The Morning breakfast starts with packaged drinks or powders and ends with supplementation. The consumer only checks the claim which is shown by marketer or seller, however they do not tends to see the ingredients in it. Consumer must check the contents of packaged foods and must verify them,

  • The Ingredients section
  • The source of Fat (which should be mentioned in back side what type of fat source is used)
  • Protein Source
  • Adequate amount of vitamins and minerls
  • Any type of preservatives
  • Sugars and their sources whether they are artificial or natural 
  • Manufacturer and its license information
If the source and the above details are missing the product must be in doubtful category.

Food Adulteration

What is Adulteration? 

Food is the basic necessity of life. One works hard and earns to satisfy our hunger and relax (enjoy) later. But at the end of the day, many of us are not sure of what we eat. We may be eating a dangerous dye, sawdust, soap stone, industrial starch, and aluminum foil and so on! Contaminated foods and drinks are common sources of infection. Often, we invite diseases rather than good health. 

Food adulteration is an act of intentionally debasing the quality of food offered for sale either by the admixture or substitution of inferior substances or by the removal of some valuable ingredient. Food Adulteration takes into account not only the intentional addition or substitution or abstraction of substances which adversely affect nature, substances and quality of foods, but also their incidental contamination during the period of growth, harvesting, storage, processing, transport and distribution.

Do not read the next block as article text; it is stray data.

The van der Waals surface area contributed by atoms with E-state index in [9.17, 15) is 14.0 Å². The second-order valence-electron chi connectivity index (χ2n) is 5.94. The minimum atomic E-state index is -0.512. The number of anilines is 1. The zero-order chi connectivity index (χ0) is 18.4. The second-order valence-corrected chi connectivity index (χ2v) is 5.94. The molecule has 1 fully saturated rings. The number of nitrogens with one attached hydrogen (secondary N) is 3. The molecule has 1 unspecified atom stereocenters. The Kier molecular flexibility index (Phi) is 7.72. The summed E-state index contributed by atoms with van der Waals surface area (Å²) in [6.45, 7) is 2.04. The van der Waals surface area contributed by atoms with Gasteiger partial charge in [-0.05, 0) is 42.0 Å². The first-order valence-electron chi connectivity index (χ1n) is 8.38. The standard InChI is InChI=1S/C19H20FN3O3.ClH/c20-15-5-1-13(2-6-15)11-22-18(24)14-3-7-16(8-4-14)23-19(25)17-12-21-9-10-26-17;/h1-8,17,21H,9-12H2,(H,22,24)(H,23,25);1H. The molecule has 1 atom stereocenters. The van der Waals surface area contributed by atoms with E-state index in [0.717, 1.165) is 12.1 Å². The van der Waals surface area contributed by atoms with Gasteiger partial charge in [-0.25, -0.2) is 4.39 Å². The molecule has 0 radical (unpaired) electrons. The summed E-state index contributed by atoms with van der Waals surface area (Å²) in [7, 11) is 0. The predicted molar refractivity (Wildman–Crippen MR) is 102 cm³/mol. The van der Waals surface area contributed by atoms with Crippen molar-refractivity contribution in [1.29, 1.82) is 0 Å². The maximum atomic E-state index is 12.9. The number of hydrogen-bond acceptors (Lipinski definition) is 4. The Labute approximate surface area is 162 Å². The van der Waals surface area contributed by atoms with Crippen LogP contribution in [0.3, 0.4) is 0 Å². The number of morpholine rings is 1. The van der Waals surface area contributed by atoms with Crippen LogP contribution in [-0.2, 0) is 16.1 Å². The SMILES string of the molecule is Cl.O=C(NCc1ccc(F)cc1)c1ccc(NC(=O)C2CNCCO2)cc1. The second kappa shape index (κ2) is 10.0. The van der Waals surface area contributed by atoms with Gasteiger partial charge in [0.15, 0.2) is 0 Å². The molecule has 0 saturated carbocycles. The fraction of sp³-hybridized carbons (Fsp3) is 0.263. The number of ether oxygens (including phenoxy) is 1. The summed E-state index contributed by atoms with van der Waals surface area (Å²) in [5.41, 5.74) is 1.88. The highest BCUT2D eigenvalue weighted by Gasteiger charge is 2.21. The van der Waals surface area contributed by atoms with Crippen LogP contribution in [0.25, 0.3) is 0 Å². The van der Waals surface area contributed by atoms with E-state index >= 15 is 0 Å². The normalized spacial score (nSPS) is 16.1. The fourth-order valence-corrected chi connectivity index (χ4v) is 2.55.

“adulterant” means any material which is or could be employed for making the food unsafe or sub-standard or mis-branded or containing extraneous matter; 

Food is adulterated if its quality is lowered or affected by the addition of substances which are injurious to health  or by the removal of substances which are nutritious. It is defined as the act of intentionally debasing the quality  of food offered for sale either by the admixture or substitution of inferior substances or by the removal of some  valuable ingredient.   

Food is considered as adulterated if:  

A substance is added which depreciates or injuriously affects it.  

Cheaper or inferior substances are substituted wholly or in part.  

Any valuable or necessary constituent has been wholly or in part abstracted. 

It is an imitation. 

It is colored or otherwise treated, to improve its appearance or if it contains any added substance          injurious to health. 

For whatever reasons its quality is below the Standard 

Adulterated food is dangerous because it may be toxic and can affect health and it could deprive nutrients essential for proper growth and development.  

Very often food is adulterated by merchants and traders who are unscrupulous and want to make a quick profit. But shortages and increasing prices, consumer demands for variety in foods, a lack of awareness, negligence, indifference and lethargy among consumers and inadequate enforcement of food laws and food safety measures also lead to food adulteration. 

Some of the common adulterated foods are milk and milk products, atta, edible oils, cereals, condiments (whole and ground), pulses, coffee, tea, confectionary, baking powder, non-alcoholic beverages, vinegar, besan and curry powder.

Food Adulteration Science arena

Types of Adulterants: 

Type                                                 Substances Added